The Joker is one of those unusual supervillains who is just as popular as the superhero he’s fighting. And in some cases, folks would say that the Joker is even more popular than Batman.
The Clown Prince of Crime, who debuted in 1940’s Batman #1, has long been solidified as the arch-nemesis of the caped crusader. So, inevitably, he has developed a following of his own. And that following means he’s got his own franchise world.
We’ve finally arrived at a point where The Joker is now the hero of his own movie, and he’s not even going to be fighting Batman. Read on to know every actor who’s ever played the Joker.
Cesar Romero (1960s)
Cesar Romero’s career as Clown Prince of Crime may be the most controversial on this list. His lighter depiction of the Joker has been a disputed topic.
Like the rest of the ’60s Batman TV series, Romero’s character is stupid and quirky. Many loyal franchise fans still believe this is the definitive Joker – an oddball that’s a little frightening and creepy.
Others state it’s too cartoonish. Whether you believe the Joker ought to be gritty or dumb, nobody can dispute that Romero left a massive imprint on the character’s lasting legacy.
Jack Nicholson (1989)
The role revamped Nicholson’s career and is also one of the actor’s greatest achievements. Nicholson finely balanced Romero’s lightness with the darker roots of the character’s 1940s noir underpinnings.
Accompanied by director Tim Burton’s spooky style, with a score featuring Prince and Danny Elfman, Nicholson’s Joker has become a bonafide movie legend.
What’s unique about Nicholson’s take at the end of the day is that it’s 100% him. The man knows his brand, and he delivered it to Burton’s 1989 Batman movie.
Heath Ledger (2008)
Christopher Nolan took Batman into modern times. His Dark Knight trilogy changed the world for the hero, transforming the spooky Burton look into a much more frightening, much more believable post-9-11 America setting.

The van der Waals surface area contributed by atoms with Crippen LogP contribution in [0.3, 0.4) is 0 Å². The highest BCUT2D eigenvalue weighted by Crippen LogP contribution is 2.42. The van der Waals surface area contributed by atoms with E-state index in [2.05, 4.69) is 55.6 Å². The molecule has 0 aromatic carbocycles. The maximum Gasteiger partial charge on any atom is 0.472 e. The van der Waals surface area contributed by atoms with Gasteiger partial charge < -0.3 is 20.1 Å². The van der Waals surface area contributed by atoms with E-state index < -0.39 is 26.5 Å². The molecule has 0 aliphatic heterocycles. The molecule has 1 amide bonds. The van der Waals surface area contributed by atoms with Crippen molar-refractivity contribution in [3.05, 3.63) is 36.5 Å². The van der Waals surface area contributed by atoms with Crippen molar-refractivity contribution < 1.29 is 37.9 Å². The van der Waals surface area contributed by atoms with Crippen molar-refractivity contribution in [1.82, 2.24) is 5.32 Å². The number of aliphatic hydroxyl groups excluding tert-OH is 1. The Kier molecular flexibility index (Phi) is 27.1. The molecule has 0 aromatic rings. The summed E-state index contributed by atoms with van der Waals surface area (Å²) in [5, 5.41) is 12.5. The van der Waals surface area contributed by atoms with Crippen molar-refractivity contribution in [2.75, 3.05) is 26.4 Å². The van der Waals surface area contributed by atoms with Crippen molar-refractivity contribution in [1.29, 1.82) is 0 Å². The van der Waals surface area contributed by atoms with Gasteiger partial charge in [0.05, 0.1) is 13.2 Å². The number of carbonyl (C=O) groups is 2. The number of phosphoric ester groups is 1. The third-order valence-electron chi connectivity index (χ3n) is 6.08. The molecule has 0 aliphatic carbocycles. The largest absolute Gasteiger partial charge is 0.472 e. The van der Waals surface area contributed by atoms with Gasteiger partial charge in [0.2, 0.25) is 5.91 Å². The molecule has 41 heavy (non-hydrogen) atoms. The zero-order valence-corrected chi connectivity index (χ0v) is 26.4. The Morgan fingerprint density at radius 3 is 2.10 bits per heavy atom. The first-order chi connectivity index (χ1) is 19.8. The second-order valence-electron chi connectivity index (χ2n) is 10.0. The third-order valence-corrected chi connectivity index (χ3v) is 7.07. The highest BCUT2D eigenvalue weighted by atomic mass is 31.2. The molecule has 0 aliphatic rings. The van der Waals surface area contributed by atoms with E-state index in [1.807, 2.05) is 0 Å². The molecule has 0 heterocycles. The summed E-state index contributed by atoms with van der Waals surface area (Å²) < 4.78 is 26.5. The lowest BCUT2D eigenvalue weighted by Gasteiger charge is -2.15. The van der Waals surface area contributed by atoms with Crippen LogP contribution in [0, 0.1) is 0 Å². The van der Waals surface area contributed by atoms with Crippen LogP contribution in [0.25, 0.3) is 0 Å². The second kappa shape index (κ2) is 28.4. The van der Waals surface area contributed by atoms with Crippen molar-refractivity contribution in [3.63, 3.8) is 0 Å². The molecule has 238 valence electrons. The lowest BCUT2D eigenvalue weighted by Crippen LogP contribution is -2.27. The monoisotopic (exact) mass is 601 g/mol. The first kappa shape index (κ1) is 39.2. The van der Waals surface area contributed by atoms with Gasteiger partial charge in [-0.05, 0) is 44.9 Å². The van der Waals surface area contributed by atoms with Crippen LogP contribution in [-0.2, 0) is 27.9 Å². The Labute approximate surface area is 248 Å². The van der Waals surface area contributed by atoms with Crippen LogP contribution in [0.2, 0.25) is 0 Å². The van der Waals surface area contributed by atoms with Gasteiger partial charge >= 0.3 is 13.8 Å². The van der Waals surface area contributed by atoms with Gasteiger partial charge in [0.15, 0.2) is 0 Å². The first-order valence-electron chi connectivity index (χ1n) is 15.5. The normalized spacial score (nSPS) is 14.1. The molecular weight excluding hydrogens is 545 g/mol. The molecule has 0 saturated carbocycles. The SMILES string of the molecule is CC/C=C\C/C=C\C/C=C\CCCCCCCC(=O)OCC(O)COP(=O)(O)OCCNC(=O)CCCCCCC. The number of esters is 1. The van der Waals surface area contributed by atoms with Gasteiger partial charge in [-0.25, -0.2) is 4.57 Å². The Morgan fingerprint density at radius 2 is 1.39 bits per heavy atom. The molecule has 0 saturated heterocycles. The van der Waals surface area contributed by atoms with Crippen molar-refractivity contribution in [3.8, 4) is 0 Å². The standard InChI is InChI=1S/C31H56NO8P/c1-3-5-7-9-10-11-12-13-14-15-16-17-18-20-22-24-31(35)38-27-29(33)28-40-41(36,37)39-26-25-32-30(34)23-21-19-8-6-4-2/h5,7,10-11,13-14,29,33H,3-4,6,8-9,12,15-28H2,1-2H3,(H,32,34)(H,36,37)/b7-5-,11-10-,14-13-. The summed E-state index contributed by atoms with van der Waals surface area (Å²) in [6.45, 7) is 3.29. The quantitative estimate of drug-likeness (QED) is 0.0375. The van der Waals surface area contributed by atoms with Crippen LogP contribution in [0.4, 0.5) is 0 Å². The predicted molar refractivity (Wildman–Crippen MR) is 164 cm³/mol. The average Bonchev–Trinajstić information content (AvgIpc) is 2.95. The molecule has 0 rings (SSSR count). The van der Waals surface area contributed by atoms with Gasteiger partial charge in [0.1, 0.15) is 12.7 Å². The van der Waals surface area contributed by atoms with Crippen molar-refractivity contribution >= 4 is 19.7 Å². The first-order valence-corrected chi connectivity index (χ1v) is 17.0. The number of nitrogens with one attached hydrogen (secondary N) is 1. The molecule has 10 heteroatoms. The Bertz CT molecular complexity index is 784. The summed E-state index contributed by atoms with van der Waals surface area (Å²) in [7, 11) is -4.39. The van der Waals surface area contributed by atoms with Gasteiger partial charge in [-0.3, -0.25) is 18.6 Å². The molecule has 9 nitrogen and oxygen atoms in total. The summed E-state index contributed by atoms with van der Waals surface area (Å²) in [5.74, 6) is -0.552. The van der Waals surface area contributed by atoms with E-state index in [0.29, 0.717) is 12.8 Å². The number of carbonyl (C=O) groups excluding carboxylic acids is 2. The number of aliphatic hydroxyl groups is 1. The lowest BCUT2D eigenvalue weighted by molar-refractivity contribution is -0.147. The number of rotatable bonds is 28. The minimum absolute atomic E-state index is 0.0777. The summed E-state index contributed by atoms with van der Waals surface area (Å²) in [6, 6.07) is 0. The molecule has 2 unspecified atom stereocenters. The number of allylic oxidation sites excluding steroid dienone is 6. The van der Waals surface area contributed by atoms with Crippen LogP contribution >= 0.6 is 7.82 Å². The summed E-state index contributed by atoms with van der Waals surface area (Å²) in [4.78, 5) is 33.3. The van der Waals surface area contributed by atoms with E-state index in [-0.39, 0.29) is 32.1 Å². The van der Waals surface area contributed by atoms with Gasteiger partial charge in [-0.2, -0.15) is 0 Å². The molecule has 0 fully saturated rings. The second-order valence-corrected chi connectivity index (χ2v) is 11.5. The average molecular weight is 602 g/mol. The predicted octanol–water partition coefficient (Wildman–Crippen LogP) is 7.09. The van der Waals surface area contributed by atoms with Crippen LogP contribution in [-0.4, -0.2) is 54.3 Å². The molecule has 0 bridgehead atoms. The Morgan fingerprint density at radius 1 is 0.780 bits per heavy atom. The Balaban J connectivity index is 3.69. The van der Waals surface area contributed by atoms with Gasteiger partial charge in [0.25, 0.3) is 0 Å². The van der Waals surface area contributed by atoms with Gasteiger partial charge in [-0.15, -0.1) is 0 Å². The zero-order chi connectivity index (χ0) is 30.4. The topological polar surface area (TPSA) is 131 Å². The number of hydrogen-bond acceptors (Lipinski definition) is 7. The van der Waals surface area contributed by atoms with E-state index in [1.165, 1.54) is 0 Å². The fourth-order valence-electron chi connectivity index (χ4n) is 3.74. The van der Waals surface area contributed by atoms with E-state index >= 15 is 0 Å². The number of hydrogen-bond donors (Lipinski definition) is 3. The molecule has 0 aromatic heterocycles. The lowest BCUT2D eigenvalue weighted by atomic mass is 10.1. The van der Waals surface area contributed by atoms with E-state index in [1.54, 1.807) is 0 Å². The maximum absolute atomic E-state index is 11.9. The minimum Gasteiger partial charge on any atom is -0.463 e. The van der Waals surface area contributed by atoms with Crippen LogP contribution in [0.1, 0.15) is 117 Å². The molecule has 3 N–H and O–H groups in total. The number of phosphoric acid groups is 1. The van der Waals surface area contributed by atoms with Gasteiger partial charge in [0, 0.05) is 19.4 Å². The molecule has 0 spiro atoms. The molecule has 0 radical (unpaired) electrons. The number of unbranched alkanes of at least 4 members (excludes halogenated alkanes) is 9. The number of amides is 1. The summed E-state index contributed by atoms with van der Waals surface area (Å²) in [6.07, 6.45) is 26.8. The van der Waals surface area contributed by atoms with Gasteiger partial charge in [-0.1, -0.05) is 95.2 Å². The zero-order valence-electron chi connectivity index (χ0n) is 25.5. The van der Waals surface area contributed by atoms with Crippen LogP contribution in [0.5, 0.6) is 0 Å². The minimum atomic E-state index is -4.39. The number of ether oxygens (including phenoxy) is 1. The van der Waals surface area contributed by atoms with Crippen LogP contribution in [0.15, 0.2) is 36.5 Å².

The ultimate embodiment of chaos, Heath Ledger’s Joker, slipped entirely into Nolan’s surveillance and violence-obsessed Gotham City. Unlike Romero and Nicholson’s, this Joker feels seriously disturbed.
The actor allegedly took clues from obscure and uncommon sources like Tom Waits, A Clockwork Orange, and even old comic books. His portrayal as The Joker is enthralling and the best character ever was.
Jared Leto (2016)
Academy Award-winning star Jared Leto took a swing in 2016 at DC’s revered supervillain. It was the first big on-screen appearance for the Joker following Heath Ledger’s role. With critics saying Ledger’s performance was hard to beat and Leto certainly didn’t.
As per MTV News, the actor’s dedication to the role transcended to his off-screen conduct, “gifting” the cast and crew a multitude of disgusting things such as used condoms, dead pigs, or live rats.
Despite its overall negative reception, Suicide Squad (2016) resisted its reviews and became a box office smash. Cringey and crazy, sometimes it’s hard to watch Leto’s Joker.
Zach Galifianakis (2017)
The best-loved actor in The Hangover series voiced the Clown Prince of Crime himself in The LEGO Batman movie (2017), an animated comedy spin.
Zach Galifianakis appeared in the follow-up to 2014’s hit LEGO movie, a vital resurgence of DC fan hopes after previous year’s negative backlash of Suicide Squad.
Featuring non-stop action, Bat songs, preceding film jokes, and cartoonishly self-aware characters, the film earned a respectable 90 percent rating on Rotten Tomatoes, earning over $300 million at the box office.
Joaquin Phoenix (2019)
Joaquin Phoenix’s conception of Joker was its truly darkest, most authentic, and most dramatic. In Todd Phillips’ Joker, the story of the villain starts as Arthur Fleck, a poor, mentally disabled man punished by society.
He takes this as an excuse to justify some heinous actions that provoke violence across Gotham. Phoenix’s performance is outstanding, from little ticks to dancing to his narcissistic laughter.
But, it feels like Phoenix sometimes does too much. This Joker version is almost too real as if urging you to understand and empathize with the villain.
As one would logically expect from such prominence, the Joker isn’t a simple role. Despite the long history of the character, there are a variety of ways the role can be played. Judging by above, the actors that were able to balance a dark character with some humor did it best.